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Raising happy, secure and responsible children within a loving family environment is every parent’s goal. But when the pressures of daily life make our homes more frenzied than friendly, we wonder what we can do to make things better. A good place to start is to look at household ‘jobs’ that keep families organised and functioning smoothly. Engaging young children in taking on daily responsibilities is not only a key to happy families, but even more importantly their tasks help enhance their brain development and prepare them for future competencies. See our article: Chores make kids smarter, happier and more successful.
The best way to go about it is to work within children’s developmental stages and to capture their natural, intrinsic drive to be active, productive and creative contributors to the family. We need to keep in mind what is appropriate for their age. We should however, never underestimate children’s ability and desire to help around the house. It’s never too early to begin giving children chores, even if it’s just picking up the toys after they have learnt to walk. Starting with some simple tasks between the ages of two to three will help the children adjust to higher expectations and increase responsibilities, as they get older.
What chores when?
One year olds
At the age of eighteen months children are fascinated with household, gardening and garage objects. They love to imitate simple, everyday activities such as feeding the cat, sweeping, washing clothes and gardening. When toddlers ask to help fold laundry or wash the car with us, it may be easier to send them off to play so we can get the job done ourselves, but this is exactly the time to foster a child’s natural desire of helpfulness. At this stage of development, children like to be near familiar adults or older siblings and do things together. As they enjoy putting objects in and out of containers, it’s the best time to engage them in helping to pack up their toys, throw away rubbish and carry their dirty clothes to the washing basket.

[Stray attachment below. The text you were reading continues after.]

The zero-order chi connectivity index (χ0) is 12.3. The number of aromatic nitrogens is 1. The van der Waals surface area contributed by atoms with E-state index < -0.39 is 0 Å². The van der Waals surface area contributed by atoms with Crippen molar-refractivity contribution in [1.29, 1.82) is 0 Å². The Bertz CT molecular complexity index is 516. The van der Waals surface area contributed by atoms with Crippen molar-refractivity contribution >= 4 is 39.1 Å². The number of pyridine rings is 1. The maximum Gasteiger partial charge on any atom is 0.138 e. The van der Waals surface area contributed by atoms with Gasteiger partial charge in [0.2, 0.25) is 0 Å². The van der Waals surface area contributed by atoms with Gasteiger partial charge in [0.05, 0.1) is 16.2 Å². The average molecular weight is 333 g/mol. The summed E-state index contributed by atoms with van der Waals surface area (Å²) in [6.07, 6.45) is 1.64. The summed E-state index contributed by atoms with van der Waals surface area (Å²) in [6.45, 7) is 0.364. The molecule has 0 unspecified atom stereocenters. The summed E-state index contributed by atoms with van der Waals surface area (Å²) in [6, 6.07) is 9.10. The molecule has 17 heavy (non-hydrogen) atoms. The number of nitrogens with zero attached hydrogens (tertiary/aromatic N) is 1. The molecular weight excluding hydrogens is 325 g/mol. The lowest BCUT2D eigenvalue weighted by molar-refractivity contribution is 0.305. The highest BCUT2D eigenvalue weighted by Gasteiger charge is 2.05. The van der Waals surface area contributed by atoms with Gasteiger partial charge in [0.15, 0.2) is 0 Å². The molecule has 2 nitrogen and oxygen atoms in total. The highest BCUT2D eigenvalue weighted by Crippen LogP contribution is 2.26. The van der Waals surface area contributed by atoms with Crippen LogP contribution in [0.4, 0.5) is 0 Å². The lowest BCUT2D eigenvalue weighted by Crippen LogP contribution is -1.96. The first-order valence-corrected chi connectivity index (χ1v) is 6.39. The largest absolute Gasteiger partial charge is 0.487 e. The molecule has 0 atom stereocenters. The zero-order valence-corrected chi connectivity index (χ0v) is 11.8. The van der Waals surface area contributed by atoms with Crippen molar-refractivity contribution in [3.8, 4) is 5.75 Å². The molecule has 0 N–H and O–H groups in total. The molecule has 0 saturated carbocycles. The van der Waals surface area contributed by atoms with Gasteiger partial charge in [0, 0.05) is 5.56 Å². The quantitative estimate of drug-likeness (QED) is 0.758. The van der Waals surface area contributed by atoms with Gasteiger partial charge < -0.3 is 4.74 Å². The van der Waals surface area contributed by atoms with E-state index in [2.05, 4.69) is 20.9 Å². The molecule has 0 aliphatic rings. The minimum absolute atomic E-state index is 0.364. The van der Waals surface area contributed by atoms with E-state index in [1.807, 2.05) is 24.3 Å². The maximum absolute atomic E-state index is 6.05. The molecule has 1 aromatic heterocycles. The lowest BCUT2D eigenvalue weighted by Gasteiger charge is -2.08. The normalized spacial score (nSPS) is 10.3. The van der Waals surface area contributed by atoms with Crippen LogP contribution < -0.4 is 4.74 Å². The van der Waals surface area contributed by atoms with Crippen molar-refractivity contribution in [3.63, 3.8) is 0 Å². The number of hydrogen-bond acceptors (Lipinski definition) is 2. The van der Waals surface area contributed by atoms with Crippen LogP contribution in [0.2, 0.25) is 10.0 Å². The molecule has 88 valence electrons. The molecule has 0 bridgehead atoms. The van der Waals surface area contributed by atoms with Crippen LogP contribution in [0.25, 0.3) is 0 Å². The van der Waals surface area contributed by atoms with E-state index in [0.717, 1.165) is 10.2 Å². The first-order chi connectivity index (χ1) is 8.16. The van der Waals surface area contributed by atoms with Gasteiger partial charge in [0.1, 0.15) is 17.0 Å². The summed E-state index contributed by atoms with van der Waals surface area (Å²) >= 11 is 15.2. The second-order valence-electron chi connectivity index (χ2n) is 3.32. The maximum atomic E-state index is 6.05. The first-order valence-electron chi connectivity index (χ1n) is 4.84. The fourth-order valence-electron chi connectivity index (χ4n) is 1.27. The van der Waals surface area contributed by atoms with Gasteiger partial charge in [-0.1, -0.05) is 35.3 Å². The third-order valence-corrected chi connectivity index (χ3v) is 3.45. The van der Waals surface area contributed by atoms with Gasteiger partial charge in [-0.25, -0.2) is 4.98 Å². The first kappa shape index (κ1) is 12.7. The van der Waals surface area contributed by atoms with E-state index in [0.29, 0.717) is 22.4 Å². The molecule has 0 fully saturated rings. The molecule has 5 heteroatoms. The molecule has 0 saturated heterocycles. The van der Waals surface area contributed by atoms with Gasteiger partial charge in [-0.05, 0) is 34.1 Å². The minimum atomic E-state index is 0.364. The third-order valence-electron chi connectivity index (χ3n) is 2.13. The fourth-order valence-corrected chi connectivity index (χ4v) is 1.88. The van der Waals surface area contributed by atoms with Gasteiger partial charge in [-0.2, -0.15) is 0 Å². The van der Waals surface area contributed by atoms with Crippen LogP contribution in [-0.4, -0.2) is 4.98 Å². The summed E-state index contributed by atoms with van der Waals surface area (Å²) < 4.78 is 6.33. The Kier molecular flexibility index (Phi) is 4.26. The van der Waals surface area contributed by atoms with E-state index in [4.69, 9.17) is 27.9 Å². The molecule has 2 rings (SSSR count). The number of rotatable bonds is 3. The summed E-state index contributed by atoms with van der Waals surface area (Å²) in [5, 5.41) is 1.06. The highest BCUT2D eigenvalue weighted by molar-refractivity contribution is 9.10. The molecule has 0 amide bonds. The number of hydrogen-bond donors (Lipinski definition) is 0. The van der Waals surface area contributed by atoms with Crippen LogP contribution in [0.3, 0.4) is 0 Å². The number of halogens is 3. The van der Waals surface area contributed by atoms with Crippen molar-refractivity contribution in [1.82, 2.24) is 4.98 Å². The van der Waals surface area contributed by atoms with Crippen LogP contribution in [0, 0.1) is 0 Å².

Two year olds
Between the age of two and three, children become intensely curious about their environment and watch others with great interest. They like to follow parents around the house imitating household chores. At this age, they have become exceedingly active and like to be engaged in activities that are physical, such as dressing and undressing themselves, washing the kitchen floor, carry dishes to the sink, helping to water plants and dust chair seats, coffee tables or window sills. They clamour to be included. They not only want to play with some cooking toys they want to participate in the real work that’s taking place. It’s a good idea to let them cut fresh mushrooms with a butter knife, so they recognise their contribution towards dinner.
Three year olds
At the age of three, children appreciate the size and movements of their bodies in relation to external objects and space. They naturally beg to help with chores while asking many questions such as “What are you doing on the veranda?” “Where are you going to put this screw?” “Who is coming to dinner?” Matching objects and counting becomes one of their favourite activities. What better way to capture their interest and involve them in conversation while encouraging them to pull weeds out of pots on the veranda, peg clothes on the line, put toys away in designated places, straighten up books, fold small laundry items, match up their socks, count out the spoons or help to pump up a tyre on their tricycle.